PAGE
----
E-Mail Myths and Realities
Myth: The recipient knows the difference between permission-based e-mail and spam.
Reality: Mass e-mail list compilers rent their list and hide the relationship. When the consumer gets an e-mail with "Mike" or "Your order status" as the sender, they don't recognize them as a legitimate opt-in e-mail list owner. Even when the subject is legitimate there's no way the recipient links that e-mail to his registration on a Web site. As far as the consumer is concerned, it's spam.
Myth: You can profitably motivate the marketplace using chat groups.
Reality: Tightly knit groups, with refined areas of interest, continue to want to exchange specific information. These groups abhor and prohibit commercialization. Chat groups often have moderators who censor you if you try to pitch the group members.
Myth: Spam is illegal.
Reality: There are anti-spam laws in some states, but the overwhelming majority of states allow unsolicited e-mails as long as you follow some simple rules. These include: using a legitimate sender name and address; using a realistic subject line; and offering and honoring an opt-out. Some countries, including Canada, have no anti-spam legislation whatsoever.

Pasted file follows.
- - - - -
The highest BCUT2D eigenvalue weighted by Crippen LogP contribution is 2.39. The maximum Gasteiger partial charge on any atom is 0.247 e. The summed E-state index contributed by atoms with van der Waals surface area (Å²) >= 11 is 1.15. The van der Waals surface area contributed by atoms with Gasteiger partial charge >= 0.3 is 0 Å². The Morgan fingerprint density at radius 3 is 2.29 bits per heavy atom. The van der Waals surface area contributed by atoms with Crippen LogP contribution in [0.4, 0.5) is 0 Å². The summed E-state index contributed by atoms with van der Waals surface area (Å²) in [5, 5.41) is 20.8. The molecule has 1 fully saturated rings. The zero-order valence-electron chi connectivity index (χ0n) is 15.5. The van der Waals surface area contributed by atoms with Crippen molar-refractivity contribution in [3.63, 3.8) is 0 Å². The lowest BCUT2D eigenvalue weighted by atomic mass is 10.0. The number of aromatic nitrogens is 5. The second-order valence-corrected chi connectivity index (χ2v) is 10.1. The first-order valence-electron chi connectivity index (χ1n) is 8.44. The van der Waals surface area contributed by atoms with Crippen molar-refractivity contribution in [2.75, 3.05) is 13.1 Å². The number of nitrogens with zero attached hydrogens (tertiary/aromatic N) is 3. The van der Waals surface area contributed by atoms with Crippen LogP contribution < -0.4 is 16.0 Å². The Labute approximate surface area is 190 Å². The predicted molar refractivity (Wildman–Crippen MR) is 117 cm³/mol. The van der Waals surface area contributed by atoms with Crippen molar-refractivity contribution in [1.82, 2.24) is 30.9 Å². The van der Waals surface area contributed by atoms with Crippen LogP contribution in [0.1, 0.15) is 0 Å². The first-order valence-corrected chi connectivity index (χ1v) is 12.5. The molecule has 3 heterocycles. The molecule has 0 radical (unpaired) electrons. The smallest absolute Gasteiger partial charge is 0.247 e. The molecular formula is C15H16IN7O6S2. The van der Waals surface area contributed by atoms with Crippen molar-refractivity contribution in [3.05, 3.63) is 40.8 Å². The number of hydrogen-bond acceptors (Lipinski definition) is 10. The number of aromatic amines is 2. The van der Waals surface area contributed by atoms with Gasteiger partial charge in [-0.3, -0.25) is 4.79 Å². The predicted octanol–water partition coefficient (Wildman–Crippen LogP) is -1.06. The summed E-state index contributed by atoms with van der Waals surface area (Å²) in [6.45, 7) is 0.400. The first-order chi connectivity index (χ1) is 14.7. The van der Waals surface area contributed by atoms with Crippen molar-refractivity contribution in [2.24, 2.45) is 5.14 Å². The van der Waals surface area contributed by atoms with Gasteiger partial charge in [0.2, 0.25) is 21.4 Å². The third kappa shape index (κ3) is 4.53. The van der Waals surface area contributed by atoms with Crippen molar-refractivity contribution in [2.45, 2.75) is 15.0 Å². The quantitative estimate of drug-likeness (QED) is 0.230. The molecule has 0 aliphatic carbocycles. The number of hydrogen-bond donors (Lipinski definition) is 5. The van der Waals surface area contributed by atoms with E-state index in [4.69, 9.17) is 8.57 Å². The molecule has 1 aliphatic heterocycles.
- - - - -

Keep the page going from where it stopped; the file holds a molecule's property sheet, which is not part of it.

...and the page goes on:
Most ISPs have software to filter out spam, but that doesn't mean it's illegal. When an ISP receives enough complaints, they usually will shut you down. Illegal spammers use phony addresses in order not to be shut down, and by doing so are breaking the law.
Myth: Spam still works because it's cheap.
Reality: New software blocks spam, so those who want to block it, do so. E-mails that do get through are resented. No matter how cheap spam is, it's still not worth the effort.
A shady marketer working out of his garage can buy a list of 200 million e-mails and do a massive e-mail blast. But it doesn't work in the real world, because people complain to the ISP and shut them down. This isn't a free speech issue; your ISP contract specifically prohibits you from doing this. If you're a well-recognized brand, recipients will dislike, distrust and detest your company for sending unsolicited e-mails. You can do more harm with e-mails than any other media.